Grand Hotel: Dialogue and Engagement
One of the biggest headaches in narrative is what to reveal when and how to reveal it. Nowhere is this headache more intense than at the beginning of a narrative, the Setup, where we describe the Initial State of our change elements and create anticipation for the conflict the narrative exists to relate. Reveal too much, and you spoil the punch line. Reveal too little, and things don't make sense.
As part of my research for a truly fine-grained model of narrative, I've been watching a lot of movies the last year or two. Some of these films are excellent. They get all or most of it right. Some are pretty good. And some suck like a drainhole.
A lot of "classic" films get it mainly right. 1932 Academy Award Best Picture winner Grand Hotel (by William A. Drake and Béla Balázs) is one such classic. I watched it while working out and found it riveting. But not perfect. Some of its shortcomings may be barnacles from the 1930 stage dramatization (by William A. Drake) and 1929 novel (by Vicki Baum). Page, stage and screen have different requirements and different strengths. Sometimes adaptations don't scrape the hull sufficiently. The barnacles I want to dissect here belong to those ancient subspecies of bugaboo: dialogue and exposition, that is, revealing background through stuff characters say to each other.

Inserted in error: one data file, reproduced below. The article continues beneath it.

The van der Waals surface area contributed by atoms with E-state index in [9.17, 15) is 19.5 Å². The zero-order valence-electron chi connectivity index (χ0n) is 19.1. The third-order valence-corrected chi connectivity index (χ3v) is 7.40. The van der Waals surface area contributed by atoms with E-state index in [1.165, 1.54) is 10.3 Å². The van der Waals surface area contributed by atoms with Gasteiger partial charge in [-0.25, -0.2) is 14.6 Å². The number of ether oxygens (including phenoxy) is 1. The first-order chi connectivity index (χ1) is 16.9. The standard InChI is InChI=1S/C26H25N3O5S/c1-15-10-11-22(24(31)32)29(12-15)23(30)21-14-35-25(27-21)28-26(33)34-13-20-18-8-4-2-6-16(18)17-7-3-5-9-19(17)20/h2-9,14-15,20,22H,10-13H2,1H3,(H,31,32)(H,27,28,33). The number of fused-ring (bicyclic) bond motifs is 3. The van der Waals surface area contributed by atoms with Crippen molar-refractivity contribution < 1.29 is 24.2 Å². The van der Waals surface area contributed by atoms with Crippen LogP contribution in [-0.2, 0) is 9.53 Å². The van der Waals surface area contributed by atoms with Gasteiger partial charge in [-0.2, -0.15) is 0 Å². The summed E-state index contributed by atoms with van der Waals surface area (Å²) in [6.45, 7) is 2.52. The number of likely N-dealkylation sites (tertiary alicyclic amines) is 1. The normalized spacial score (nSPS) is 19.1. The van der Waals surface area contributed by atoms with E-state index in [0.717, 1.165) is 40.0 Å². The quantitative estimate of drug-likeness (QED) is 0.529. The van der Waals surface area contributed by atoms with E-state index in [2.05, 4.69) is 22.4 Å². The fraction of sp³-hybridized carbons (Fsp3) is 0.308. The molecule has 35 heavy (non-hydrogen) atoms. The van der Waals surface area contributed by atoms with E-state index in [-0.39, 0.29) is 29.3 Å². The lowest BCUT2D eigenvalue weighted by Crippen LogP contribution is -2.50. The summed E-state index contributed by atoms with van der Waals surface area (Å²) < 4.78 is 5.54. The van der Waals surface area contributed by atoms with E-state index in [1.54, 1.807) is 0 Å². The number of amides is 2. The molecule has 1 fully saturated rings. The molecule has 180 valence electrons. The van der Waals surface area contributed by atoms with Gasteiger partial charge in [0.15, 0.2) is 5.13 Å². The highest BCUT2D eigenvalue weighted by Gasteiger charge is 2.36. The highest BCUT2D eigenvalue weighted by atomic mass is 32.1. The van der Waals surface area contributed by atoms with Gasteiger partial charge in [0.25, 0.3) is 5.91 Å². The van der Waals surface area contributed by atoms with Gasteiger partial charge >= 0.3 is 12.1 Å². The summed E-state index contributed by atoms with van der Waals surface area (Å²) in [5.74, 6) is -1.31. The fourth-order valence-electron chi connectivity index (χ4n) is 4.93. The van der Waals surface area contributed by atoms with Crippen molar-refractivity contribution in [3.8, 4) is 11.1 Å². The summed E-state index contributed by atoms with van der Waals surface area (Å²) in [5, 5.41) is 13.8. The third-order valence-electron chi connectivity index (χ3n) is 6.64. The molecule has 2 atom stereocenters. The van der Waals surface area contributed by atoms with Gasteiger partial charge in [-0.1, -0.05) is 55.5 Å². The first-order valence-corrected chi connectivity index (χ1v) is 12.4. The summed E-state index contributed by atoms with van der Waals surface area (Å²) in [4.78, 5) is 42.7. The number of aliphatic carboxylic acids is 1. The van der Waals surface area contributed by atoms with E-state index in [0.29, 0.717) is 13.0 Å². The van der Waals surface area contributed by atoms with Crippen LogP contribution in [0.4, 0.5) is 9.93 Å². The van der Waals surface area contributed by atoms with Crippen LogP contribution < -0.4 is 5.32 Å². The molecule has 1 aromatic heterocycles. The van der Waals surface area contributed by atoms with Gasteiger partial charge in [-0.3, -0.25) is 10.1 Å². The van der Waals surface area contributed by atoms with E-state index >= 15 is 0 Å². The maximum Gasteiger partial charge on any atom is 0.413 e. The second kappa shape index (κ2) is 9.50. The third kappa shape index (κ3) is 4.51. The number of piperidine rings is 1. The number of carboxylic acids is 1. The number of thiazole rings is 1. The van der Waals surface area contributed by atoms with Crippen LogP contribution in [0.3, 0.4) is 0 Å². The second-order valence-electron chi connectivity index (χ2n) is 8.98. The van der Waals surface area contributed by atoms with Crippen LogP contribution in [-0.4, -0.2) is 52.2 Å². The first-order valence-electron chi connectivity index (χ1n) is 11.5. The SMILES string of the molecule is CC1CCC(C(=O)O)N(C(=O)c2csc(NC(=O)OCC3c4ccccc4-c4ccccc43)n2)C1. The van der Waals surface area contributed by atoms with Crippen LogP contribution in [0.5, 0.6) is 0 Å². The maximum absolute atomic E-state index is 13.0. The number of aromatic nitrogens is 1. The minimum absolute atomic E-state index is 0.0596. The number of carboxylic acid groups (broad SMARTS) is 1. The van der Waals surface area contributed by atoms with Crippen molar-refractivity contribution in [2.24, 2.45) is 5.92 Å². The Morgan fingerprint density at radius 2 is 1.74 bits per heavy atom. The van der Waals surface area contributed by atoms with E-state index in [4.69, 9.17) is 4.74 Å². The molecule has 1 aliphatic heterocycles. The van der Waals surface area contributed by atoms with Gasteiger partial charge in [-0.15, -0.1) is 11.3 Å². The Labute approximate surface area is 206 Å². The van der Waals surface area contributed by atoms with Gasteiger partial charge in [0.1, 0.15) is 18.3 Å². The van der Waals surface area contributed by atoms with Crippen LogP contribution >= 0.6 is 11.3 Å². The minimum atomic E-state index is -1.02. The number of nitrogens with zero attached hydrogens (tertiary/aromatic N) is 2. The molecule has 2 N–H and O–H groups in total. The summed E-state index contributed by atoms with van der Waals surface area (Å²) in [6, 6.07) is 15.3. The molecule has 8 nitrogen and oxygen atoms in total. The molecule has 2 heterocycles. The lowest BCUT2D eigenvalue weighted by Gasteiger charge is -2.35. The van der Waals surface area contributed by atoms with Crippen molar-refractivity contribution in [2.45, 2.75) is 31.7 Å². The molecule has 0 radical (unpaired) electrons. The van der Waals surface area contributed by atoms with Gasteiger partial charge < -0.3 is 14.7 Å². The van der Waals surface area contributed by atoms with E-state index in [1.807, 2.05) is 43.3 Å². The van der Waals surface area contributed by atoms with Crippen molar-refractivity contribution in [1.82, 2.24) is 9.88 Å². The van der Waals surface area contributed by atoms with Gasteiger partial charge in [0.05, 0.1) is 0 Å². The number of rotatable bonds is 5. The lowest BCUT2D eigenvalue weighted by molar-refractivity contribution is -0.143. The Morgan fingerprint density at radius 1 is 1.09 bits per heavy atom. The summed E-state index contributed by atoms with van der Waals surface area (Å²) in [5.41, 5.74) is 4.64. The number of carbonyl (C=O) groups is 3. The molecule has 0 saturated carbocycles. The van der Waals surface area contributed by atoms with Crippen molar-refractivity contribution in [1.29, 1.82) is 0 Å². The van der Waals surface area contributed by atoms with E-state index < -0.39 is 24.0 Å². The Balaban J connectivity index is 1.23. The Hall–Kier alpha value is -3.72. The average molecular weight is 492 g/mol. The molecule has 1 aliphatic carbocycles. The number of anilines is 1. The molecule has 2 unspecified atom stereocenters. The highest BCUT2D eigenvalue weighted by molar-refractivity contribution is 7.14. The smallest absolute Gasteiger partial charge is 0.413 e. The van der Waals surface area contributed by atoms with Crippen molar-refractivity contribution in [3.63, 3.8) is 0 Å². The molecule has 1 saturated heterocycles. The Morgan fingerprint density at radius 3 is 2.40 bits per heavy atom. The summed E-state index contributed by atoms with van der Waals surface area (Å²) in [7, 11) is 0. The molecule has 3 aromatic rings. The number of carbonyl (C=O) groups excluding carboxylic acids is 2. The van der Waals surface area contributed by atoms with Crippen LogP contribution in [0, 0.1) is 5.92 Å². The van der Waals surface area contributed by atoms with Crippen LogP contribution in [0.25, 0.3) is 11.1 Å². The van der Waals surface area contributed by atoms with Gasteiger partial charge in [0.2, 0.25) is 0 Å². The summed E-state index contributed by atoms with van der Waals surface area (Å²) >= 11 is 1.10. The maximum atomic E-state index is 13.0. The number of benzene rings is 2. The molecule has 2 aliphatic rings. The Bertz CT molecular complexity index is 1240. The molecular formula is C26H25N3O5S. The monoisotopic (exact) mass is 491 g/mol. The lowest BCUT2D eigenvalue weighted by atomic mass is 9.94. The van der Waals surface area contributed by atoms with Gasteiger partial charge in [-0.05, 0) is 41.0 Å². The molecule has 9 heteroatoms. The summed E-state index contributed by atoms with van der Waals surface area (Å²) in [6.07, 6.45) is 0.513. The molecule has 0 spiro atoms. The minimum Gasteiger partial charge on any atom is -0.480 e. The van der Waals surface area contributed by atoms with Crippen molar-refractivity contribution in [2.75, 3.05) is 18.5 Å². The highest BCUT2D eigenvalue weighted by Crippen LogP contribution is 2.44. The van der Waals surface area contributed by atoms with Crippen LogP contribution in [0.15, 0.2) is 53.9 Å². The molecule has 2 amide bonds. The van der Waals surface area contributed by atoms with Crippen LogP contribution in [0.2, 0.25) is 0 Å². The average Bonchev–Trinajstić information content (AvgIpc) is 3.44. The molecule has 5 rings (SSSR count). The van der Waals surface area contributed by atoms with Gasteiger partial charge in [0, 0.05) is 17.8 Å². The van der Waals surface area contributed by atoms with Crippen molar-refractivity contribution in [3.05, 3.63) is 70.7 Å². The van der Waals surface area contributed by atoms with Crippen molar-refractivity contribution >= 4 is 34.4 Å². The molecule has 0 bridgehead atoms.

The story has six main characters:
- Senf - the Hotel's head porter and an expectant father
- Otto Kringelein - a terminally ill accountant from Fredersdorf; in Berlin to see a great specialist and have a life-end fling
- General Director Preysing - Kringelein's "big boss" in Fredersdorf; in Berlin to seal a crucial merger with the Saxonia Company
- Madame Grusinskaya - a Russian ballerina with a failing career; in Berlin on tour
- Baron Felix von Gaigern - penniless gambler and hotel thief; at the hotel to steal Madame Grusinskaya's pearls
- Flaemmchen - stenographer, businessman's escort, model and would-be actress; at the hotel to take dictation from Preysing
The film begins with five urgent telephone monologues. Senf calls a local clinic to ask how his wife's delivery is progressing. Kringelein asks a colleague to tear up his will. Preysing speaks to his father-in-law about the importance of the impending merger. Grusinskaya's maid, Suzette, updates Grusinskaya's manager, Herr Meierheim, on Grusinskaya's condition. Gaigern talks to an associate about funds and the status of an impending burglary.
My analysis will focus on the movie's first three minutes and eleven seconds, which fit comfortably by location and content in the all-important Hook (the quick front bit that makes us want to keep watching) and Setup (the larger front bit that prepares us for all the fun). I'll take a sharp knife to the shooting draft, a film transcript and my own humble revision.
But first I'll lay out some Principles.